Forget about social responsibility. It's a matter of simple risk diversification principles. Norway's sovereign wealth fund should not invest at all in assets tied to fossil fuels. If anything, it should lean toward assets that move in the opposite direction from fossil fuel prices.
This fund, of course, is entirely financed by Norway's North Sea oil royalties. Its future revenues from this source, then, are dependent on oil prices. These fluctuate with short run events like the pace of global economic growth (demand) and civil unrest in petrostates (supply). The biggest long term factor, however, is whether there will be significant movement toward climate change mitigation. At present next to nothing is being done. The problem is immense, however, and there is an obvious risk, from the point of view of an oil producer like Norway, that new evidence of climate sensitivity will frighten governments into action before deposits are exhausted. If there is a major intensification of policy, it will result in massive earnings reductions for oil and coal, and possibly also natural gas—of which Norway is also a significant exporter. (Prices will shoot up, but this effect will be captured either by governments or by resource-using businesses if permits are given away.) To put it differently, the point of mitigation measures is to leave fossil fuels in the ground, which would mean that resource owners like Norway would simply have to write off these assets.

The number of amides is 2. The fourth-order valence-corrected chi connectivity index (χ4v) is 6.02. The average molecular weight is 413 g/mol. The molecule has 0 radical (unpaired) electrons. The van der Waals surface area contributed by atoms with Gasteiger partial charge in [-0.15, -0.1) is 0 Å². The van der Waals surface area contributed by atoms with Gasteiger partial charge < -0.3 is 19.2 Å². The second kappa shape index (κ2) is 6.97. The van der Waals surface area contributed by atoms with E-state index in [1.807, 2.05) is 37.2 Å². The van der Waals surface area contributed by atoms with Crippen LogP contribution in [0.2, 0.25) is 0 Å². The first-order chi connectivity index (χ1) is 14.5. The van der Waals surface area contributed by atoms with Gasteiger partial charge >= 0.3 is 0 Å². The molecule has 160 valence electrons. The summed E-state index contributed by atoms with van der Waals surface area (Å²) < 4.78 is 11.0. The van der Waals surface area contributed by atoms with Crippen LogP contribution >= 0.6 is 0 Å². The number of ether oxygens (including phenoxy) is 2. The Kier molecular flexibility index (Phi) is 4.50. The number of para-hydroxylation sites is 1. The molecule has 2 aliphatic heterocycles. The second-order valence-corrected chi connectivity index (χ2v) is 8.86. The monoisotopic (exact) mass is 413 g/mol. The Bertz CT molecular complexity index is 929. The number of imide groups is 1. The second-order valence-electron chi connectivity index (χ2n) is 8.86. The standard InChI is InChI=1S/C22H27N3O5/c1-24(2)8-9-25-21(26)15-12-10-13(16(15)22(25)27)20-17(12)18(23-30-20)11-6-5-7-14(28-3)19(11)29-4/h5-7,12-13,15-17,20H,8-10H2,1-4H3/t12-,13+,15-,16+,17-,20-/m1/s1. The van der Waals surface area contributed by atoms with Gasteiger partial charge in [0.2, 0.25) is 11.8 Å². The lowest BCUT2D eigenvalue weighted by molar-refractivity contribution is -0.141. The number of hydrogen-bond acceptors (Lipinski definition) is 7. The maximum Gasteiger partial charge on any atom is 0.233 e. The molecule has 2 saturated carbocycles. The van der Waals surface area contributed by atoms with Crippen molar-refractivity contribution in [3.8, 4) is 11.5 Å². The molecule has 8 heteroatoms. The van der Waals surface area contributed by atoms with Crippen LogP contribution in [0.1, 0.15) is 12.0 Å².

Given that risk, the prudent thing to do is to avoid any investments whose returns are positively correlated with it. That means divesting from Shell and any other fossil fuel companies. A rational hedging strategy, on the other hand, would call for investments in companies whose prospects are tied to aggressive carbon policy, such as those in the renewables sector, public transportation, and whose products compete with fossil fuel-intensive goods.
Sometimes social responsibility points in one direction and sound finance in another; here they converge. It’s remarkable there should be any debate at all.